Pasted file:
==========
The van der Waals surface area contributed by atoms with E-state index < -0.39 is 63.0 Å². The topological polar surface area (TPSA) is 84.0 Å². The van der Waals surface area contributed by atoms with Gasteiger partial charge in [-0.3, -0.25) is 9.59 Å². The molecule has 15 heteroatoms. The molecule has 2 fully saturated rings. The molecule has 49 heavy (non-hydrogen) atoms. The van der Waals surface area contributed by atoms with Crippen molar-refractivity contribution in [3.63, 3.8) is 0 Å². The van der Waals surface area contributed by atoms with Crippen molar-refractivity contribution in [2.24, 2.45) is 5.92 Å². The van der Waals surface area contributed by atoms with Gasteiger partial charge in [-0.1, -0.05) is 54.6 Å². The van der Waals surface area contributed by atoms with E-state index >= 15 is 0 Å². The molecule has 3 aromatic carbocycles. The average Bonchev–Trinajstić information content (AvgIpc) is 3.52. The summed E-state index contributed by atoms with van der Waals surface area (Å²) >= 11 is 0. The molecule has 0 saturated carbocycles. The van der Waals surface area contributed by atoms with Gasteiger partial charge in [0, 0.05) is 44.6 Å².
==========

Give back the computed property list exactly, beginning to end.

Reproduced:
The van der Waals surface area contributed by atoms with E-state index < -0.39 is 63.0 Å². The topological polar surface area (TPSA) is 84.0 Å². The van der Waals surface area contributed by atoms with Gasteiger partial charge in [-0.3, -0.25) is 9.59 Å². The molecule has 15 heteroatoms. The molecule has 2 fully saturated rings. The molecule has 49 heavy (non-hydrogen) atoms. The van der Waals surface area contributed by atoms with Crippen molar-refractivity contribution in [3.63, 3.8) is 0 Å². The van der Waals surface area contributed by atoms with Crippen molar-refractivity contribution in [2.24, 2.45) is 5.92 Å². The van der Waals surface area contributed by atoms with Gasteiger partial charge in [-0.1, -0.05) is 54.6 Å². The van der Waals surface area contributed by atoms with E-state index >= 15 is 0 Å². The molecule has 3 aromatic carbocycles. The average Bonchev–Trinajstić information content (AvgIpc) is 3.52. The summed E-state index contributed by atoms with van der Waals surface area (Å²) >= 11 is 0. The molecule has 0 saturated carbocycles. The van der Waals surface area contributed by atoms with Gasteiger partial charge in [0, 0.05) is 44.6 Å².